A century before her birth John Mitchel had been minister in the church in which she was baptised. Mitchel’s son was John Mitchel, the republican leader of the 1848 Young Ireland movement. Two centuries later, it is difficult to imagine such Presbyterian political radicalism. The Unitarian tradition which Mitchel’s church espoused embraced ideals of equality and human dignity. Peggy was imbued with such ideals, dissenting from the hierarchical attitudes of the Roman Catholic Church and the strident Orangeism that characterised so many of the Protestant churches.
Peggy’s Ireland stretched from the majestic cliffs and sweeping shorelines of the north of Ulster to the misty, mystery of the coast of Kerry. It was the drumlin landscape of her home county and the green valleys of the Tipperary, it was the ruggedness of the west coast and the gentleness of the east.
Peggy’s Ireland was one of memories and stories. It was an Ireland of tales passed through generations. It was an Ireland of traditions and reminiscences and a connection with the land and with the past. It was an Ireland where the landscape was part of the people.
Peggy had been born in a single Ireland and regarded the border as an opportunity for profiteering politicians in Dublin and for demagoguery in Belfast. A supporter of the Northern Ireland Labour Party in the years of its existence, Peggy became a pragmatic unionist; a voter for the Alliance Party, in the hope that a new Ireland would one day emerge.
Baptised as a Unitarian, Peggy was required to be re-baptised to become a member of the Church of Ireland. Peggy would joke that the Unitarians believed in “one God and no devil.” Peggy loved the liturgy and the language of the Book of Common Prayer, the dignity of the Church of Ireland services. Peggy knew her theology, being uneasy with the Calvinism embraced by many of the clergy she encountered.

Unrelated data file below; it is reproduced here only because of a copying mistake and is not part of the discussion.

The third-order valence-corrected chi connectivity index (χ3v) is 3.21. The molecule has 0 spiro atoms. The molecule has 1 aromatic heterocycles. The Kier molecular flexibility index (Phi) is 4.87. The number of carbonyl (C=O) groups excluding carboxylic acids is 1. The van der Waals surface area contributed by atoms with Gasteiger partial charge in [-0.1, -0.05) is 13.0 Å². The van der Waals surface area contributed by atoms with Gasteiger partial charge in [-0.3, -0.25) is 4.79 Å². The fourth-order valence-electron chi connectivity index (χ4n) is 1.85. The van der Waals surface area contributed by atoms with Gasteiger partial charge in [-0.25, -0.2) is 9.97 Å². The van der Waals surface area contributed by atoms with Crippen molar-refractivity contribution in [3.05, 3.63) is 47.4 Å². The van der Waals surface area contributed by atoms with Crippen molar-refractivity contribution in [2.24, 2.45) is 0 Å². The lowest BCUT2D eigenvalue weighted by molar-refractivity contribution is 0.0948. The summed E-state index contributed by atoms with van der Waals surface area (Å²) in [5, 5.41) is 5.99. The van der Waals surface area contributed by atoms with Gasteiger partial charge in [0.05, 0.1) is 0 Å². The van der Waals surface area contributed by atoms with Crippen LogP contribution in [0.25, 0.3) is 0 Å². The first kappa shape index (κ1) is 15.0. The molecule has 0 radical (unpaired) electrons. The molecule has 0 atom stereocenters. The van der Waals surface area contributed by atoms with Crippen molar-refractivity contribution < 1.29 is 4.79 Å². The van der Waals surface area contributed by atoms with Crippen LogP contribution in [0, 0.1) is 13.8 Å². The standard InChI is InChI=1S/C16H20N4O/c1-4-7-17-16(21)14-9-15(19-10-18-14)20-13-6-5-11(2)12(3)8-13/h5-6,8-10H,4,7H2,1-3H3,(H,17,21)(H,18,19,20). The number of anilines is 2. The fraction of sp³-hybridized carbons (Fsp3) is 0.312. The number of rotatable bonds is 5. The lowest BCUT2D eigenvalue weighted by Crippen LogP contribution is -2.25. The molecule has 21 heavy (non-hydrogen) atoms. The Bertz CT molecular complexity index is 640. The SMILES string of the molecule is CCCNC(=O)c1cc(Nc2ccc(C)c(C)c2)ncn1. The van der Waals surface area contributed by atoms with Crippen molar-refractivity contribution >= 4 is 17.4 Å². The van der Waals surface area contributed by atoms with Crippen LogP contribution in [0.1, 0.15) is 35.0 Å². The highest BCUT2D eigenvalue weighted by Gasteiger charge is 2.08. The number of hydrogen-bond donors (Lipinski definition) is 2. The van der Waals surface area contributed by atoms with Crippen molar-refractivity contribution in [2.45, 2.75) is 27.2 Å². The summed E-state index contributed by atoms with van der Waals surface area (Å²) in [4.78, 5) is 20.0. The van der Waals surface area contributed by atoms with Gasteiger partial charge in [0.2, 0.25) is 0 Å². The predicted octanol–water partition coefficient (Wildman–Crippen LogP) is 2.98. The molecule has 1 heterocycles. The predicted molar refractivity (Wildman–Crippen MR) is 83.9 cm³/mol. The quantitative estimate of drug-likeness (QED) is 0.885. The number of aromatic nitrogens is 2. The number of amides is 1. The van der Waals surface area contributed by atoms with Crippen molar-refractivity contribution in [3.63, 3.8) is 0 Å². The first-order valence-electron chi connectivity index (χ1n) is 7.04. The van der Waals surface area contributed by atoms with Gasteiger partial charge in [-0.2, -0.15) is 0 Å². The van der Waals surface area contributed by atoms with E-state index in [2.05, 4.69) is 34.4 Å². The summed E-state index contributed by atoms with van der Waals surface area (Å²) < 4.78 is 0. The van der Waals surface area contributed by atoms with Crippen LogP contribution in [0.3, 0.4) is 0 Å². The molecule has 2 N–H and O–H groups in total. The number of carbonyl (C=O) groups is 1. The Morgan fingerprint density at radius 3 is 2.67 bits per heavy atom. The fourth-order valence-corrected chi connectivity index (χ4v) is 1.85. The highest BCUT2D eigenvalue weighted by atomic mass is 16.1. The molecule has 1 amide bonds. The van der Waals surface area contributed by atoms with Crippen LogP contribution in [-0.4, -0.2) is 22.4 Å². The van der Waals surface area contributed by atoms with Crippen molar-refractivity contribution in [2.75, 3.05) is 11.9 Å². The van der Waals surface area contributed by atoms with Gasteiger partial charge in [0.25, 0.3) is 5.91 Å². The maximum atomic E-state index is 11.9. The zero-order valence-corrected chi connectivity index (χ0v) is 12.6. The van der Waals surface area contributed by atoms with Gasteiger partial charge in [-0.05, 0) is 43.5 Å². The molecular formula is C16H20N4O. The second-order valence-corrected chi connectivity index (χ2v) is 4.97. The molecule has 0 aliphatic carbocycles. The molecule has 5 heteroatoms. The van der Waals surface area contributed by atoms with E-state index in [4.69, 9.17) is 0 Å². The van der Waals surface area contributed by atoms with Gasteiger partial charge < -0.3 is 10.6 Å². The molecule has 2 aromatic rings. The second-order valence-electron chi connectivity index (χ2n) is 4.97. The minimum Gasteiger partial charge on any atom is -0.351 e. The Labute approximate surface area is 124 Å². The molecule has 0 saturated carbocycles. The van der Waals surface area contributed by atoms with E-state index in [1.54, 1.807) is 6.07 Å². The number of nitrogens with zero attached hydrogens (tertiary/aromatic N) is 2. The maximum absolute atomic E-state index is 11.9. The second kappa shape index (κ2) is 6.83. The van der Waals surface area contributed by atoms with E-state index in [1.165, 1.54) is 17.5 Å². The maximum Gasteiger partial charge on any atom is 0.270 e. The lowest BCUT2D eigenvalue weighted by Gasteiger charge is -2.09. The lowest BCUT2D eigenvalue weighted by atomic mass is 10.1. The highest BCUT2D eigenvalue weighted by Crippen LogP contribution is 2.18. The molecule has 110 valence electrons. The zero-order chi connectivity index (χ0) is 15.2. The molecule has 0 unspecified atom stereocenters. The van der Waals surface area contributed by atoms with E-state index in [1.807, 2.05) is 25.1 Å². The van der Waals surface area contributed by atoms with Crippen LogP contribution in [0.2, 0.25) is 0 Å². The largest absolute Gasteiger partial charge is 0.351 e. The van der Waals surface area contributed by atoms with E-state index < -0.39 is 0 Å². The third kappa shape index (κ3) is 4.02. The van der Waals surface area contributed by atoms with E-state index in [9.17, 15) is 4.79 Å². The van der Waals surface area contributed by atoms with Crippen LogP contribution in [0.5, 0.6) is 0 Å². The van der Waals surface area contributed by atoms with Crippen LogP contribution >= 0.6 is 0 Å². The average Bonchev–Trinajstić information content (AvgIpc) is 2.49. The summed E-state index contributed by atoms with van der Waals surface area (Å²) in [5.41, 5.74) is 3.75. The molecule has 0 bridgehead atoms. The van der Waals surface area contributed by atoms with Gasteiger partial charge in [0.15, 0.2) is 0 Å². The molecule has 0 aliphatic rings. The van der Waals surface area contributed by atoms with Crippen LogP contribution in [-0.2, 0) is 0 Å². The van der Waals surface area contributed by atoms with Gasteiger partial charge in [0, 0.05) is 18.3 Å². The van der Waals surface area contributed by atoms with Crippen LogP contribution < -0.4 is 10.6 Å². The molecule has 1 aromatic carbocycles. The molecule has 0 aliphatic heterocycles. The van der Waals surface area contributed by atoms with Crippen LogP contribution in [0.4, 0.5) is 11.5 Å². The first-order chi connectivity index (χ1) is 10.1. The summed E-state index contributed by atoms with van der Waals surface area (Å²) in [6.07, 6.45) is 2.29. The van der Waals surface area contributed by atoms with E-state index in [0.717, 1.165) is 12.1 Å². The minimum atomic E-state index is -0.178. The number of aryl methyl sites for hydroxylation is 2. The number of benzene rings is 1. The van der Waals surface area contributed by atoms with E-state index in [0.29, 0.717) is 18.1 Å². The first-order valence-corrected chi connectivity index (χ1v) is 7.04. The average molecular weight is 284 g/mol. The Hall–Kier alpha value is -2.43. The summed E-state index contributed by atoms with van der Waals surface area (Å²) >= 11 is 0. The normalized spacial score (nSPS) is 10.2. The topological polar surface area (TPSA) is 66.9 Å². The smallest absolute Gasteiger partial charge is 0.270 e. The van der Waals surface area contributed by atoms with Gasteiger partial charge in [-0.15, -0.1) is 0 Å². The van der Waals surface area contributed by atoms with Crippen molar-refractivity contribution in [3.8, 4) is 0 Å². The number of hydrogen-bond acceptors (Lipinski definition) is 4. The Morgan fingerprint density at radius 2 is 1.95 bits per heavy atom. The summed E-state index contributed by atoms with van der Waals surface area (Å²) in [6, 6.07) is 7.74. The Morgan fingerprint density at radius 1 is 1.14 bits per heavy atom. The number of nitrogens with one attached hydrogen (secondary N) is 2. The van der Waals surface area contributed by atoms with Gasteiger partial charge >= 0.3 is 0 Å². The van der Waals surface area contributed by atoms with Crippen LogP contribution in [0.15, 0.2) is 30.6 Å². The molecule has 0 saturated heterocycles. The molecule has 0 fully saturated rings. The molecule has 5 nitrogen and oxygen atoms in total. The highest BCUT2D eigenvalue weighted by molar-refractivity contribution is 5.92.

The latitude of the tradition in which she had grown up allowed Peggy to comprehend radical social change much more readily than many who were younger than her. Peggy was an ecumenist because she respected the beliefs of all whom she met. Peggy opposed prejudice because of her deep regard for human dignity. While the Church of Ireland still remains intolerant, Peggy accepted people regardless of their sexuality.
Peggy’s home was a place of hospitality, a place of warmth, a place which encapsulated Ireland of the welcomes.
Peggy was born on 1st April 1920. Peggy would be pleased to see how the Ireland she loved has changed.